A better vision, part 3: Wave a sign Saturday to celebrate the political competition our kids deserve

If you've had any interest in this campaign, if you've wanted to be part of this energy for change, I'm asking you to do an hour or so of sign-waving Saturday morning. I need you. Let me say that again, I need you. Let's get as big a crowd as we can and show who has the energy heading into Election Day.

We'll be either at the Lakeland Southgate Publix at 10 a.m. on South Florida Avenue. Or the Winter Haven Publix at 884 Cypress Gardens Boulevard. Please Facebook message or email me if you can take part at either location. Bring friends. Wear green if you can. We'll have signs.

Moreover, let's celebrate together what we've already accomplished. Remember, less than nine months ago, the Kathryn LeRoy era was steaming onward. And most of Polk County not directly involved in schools had tuned out the misery and despair.

It looks very different now. Real political competition has made it different.

We School Board candidates -- 9 of us showed up -- had an excellent forum yesterday at the Lake Ashton Republican Club. The questions were good. The answers were sharp and substantive. Records were critiqued and defended. Policies floated. Ideologies discussed. The organizer of the event called it the best forum she'd ever heard. I find it hard to disagree. Indeed, I emerged from it with a burst of new energy.

That's because competition works better in politics -- and the distribution of power -- than it does in almost any other area of human endeavor. It certainly works much better than it does in the actual practice of education.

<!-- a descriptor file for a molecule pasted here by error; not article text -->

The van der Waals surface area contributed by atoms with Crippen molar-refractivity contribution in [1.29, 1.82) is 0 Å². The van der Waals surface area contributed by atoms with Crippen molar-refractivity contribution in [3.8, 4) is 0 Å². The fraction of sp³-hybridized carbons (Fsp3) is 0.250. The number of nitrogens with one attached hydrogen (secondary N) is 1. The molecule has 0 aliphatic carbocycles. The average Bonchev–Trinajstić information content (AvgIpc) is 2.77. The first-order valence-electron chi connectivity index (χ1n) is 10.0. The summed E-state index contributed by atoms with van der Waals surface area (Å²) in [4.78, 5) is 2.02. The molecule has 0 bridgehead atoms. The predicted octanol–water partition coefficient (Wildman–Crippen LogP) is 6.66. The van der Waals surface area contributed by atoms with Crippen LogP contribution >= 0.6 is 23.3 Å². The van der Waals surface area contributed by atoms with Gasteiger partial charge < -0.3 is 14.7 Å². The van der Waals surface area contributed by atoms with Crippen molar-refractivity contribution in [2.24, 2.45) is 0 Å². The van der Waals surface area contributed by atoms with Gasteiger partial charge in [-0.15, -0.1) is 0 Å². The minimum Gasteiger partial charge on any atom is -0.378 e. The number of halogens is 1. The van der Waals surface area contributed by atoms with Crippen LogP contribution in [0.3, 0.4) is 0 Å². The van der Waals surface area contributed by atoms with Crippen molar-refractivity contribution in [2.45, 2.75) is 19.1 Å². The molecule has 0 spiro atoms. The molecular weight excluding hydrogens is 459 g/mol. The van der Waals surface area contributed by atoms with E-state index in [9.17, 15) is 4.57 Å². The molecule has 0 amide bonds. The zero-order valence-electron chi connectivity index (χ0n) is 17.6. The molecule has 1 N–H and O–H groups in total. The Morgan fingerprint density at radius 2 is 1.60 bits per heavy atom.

How competition can create consensus

Here's an object lesson:

My incumbent opponent broke a little news yesterday in claiming that our superintendent has committed to launching a community testing task force, similar to that undertaken by St. Johns County. I will hold him and district leadership to that commitment, whether I win or lose on August 30.

Those of you who have followed the campaign closely may know that Citizens for Better Educational Leadership (CBEL) was pushing for just such a task force back in the spring. You can see that here. We didn't get any help from Mr. Berryman at the time. Now it's a centerpiece of his campaign message.

That's what competition does. If I hadn't run, do you think he'd be supposedly demanding that Jackie Byrd establish the St. Johns County task force model? Do you think he'd be talking about teacher morale on his mailers? No. Competition crystallizes and drives priorities. Some people don't like to hear their ideas and language come out of other people's mouths. I do. It's the sincerest form of power. It's the construction of consensus through competition.

We should compete and suffer for this power

This has been a tough campaign. Mr. Berryman is a distinguished man and citizen with an undistinguished record as a School Board member. I do not believe that record suggests that he will act assertively on the priorities that we apparently share.

As the challenger and advocate for change, I've had to make that point over-and-over again, often within feet of Mr. Berryman himself. I've made it in my mailers. On TV. On radio. On this website. On iPhone videos. On billboards. This is not really a pleasant experience for anyone.

But we're competing for the right to serve our kids and our home. Our kids and home deserve honest and tough debate. Our kids and home deserve competition that makes us suffer for them. Our teachers certainly suffer for them. We should, too.

With one brief, unimportant exception, Mr. Berryman and I have maintained cordial and dignified personal relations even while this intense competition has been unfolding. That's a credit to him, considering that I've generally been the critique. And if I'm fortunate enough to win on August 30, I hope someone just as tough as me critiques my record and forces me to defend it publicly in 2020. The people over whom we would assume power deserve that in every election. If we had it over the last 10-12 years, we'd be in a much better place.